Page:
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Book Review Antonius: Second in Command by Brook Allen

Antonius: Second in Command (Antonius Trilogy, #2)Antonius: Second in Command by Brook Allen
My rating: 5 of 5 stars

“Antonius: Second in Command” by Brook Allen is the second book in the Antonius Trilogy, spanning the period of 54 BC to 41BC. The saga of Marcus Antonius (Mark Antony) continues in this book at the time he is accepted as a military officer under the command of Julius Caesar. Marcus demonstrates his prowess as a strategic, courageous military leader that Roman soldiers can enthusiastically follow on the battlefields of Britannia and Gaul. With undying loyalty to Julius Caesar, Marcus becomes second-in-command to the renowned Roman general. However, when Marcus assumes political power in Rome on the behest of Caesar, his reputation and marriages flounder. Even though Caesar repudiates him for his political blunders, Marcus remains loyal. After winning Caesar’s trust again, Marcus becomes consul and adeptly administers Rome through chaos after Caesar’s assassination. However, he then faces his greatest challenger, the nineteen-year-old Octavian and adopted son of Caesar. He eventually allies with Octavian to wreak revenge on Julius Caesar’s assassinators at the battle of Phillipi, where the third book of the series will continue.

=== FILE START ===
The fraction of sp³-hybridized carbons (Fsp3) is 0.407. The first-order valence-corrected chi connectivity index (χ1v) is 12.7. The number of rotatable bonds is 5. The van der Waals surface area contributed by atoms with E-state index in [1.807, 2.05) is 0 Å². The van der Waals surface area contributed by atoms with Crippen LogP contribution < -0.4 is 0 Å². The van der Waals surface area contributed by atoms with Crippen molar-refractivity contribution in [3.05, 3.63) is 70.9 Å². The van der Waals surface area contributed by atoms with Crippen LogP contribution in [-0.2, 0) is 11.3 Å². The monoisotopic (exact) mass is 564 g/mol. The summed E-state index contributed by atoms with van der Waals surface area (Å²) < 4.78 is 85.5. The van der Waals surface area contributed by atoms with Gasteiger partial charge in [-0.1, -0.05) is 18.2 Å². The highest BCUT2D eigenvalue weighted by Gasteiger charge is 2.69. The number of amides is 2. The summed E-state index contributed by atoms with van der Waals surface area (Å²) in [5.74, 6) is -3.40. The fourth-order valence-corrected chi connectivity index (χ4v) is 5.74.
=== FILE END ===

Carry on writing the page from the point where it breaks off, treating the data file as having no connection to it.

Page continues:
Author Brook Allen masterfully weaves battle scenes, family drama, and political conspiracies into the saga of Marcus Antonius. There is no doubt that Marcus is a formidable military commander with flashes of brilliance in the political arena. Yet, his womanizing, gambling and drinking continue to lurk him at critical times which his political rivals can use against him. The epic storytelling is engaging and addictive. The battle scenes are described with vivid details. The characters pop off the page, particularly Flavia (Marcus’s third wife) and Octavian. As a fan of the HBO series, “Rome,” I found this book even more intriguing with its rich historical background. One of the most fascinating incidents is when Marcus Antonius has to exchange his young son as a hostage so he could negotiate a truce with the senators who murdered Julius Caesar.

I highly recommend this superb series for fans of historical fiction set in Rome. The essence of Mark Antony and Roman politics rings true back then as it does in modern politics today.

View all my reviews